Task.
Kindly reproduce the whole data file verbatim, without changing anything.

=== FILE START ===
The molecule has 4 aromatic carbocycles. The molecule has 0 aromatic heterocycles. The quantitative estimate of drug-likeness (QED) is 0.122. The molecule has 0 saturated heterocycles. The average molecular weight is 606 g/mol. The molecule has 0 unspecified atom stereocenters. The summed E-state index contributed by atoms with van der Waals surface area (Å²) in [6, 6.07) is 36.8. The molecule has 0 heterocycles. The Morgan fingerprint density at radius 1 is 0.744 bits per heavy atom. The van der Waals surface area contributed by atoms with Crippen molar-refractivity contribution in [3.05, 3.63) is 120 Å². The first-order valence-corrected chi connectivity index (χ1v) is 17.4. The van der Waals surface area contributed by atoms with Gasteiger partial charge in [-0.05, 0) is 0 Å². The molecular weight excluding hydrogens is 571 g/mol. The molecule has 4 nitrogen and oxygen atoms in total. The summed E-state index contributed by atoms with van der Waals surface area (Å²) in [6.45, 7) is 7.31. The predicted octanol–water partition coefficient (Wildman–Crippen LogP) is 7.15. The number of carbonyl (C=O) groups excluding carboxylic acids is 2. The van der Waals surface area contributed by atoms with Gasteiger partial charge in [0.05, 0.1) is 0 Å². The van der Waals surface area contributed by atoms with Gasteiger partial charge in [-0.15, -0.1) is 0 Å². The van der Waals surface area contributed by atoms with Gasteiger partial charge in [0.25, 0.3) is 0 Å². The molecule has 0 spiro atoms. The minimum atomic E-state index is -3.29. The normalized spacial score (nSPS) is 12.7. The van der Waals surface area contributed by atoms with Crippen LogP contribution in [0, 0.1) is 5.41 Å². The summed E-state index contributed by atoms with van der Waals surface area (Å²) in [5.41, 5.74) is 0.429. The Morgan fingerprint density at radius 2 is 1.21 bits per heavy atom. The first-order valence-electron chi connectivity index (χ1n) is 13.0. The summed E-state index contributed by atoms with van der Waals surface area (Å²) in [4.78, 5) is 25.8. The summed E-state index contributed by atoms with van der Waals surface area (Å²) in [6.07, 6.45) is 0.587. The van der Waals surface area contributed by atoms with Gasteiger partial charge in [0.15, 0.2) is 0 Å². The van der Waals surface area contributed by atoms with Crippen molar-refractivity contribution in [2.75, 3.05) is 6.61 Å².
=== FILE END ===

The molecule has 4 aromatic carbocycles. The molecule has 0 aromatic heterocycles. The quantitative estimate of drug-likeness (QED) is 0.122. The molecule has 0 saturated heterocycles. The average molecular weight is 606 g/mol. The molecule has 0 unspecified atom stereocenters. The summed E-state index contributed by atoms with van der Waals surface area (Å²) in [6, 6.07) is 36.8. The molecule has 0 heterocycles. The Morgan fingerprint density at radius 1 is 0.744 bits per heavy atom. The van der Waals surface area contributed by atoms with Crippen molar-refractivity contribution in [3.05, 3.63) is 120 Å². The first-order valence-corrected chi connectivity index (χ1v) is 17.4. The van der Waals surface area contributed by atoms with Gasteiger partial charge in [-0.05, 0) is 0 Å². The molecular weight excluding hydrogens is 571 g/mol. The molecule has 4 nitrogen and oxygen atoms in total. The summed E-state index contributed by atoms with van der Waals surface area (Å²) in [6.45, 7) is 7.31. The predicted octanol–water partition coefficient (Wildman–Crippen LogP) is 7.15. The number of carbonyl (C=O) groups excluding carboxylic acids is 2. The van der Waals surface area contributed by atoms with Gasteiger partial charge in [0.05, 0.1) is 0 Å². The van der Waals surface area contributed by atoms with Gasteiger partial charge in [-0.15, -0.1) is 0 Å². The van der Waals surface area contributed by atoms with Gasteiger partial charge in [0.25, 0.3) is 0 Å². The molecule has 0 spiro atoms. The minimum atomic E-state index is -3.29. The normalized spacial score (nSPS) is 12.7. The van der Waals surface area contributed by atoms with Crippen LogP contribution in [0, 0.1) is 5.41 Å². The summed E-state index contributed by atoms with van der Waals surface area (Å²) in [5.41, 5.74) is 0.429. The Morgan fingerprint density at radius 2 is 1.21 bits per heavy atom. The first-order valence-electron chi connectivity index (χ1n) is 13.0. The summed E-state index contributed by atoms with van der Waals surface area (Å²) in [4.78, 5) is 25.8. The summed E-state index contributed by atoms with van der Waals surface area (Å²) in [6.07, 6.45) is 0.587. The van der Waals surface area contributed by atoms with Gasteiger partial charge in [0.15, 0.2) is 0 Å². The van der Waals surface area contributed by atoms with Crippen molar-refractivity contribution in [2.75, 3.05) is 6.61 Å².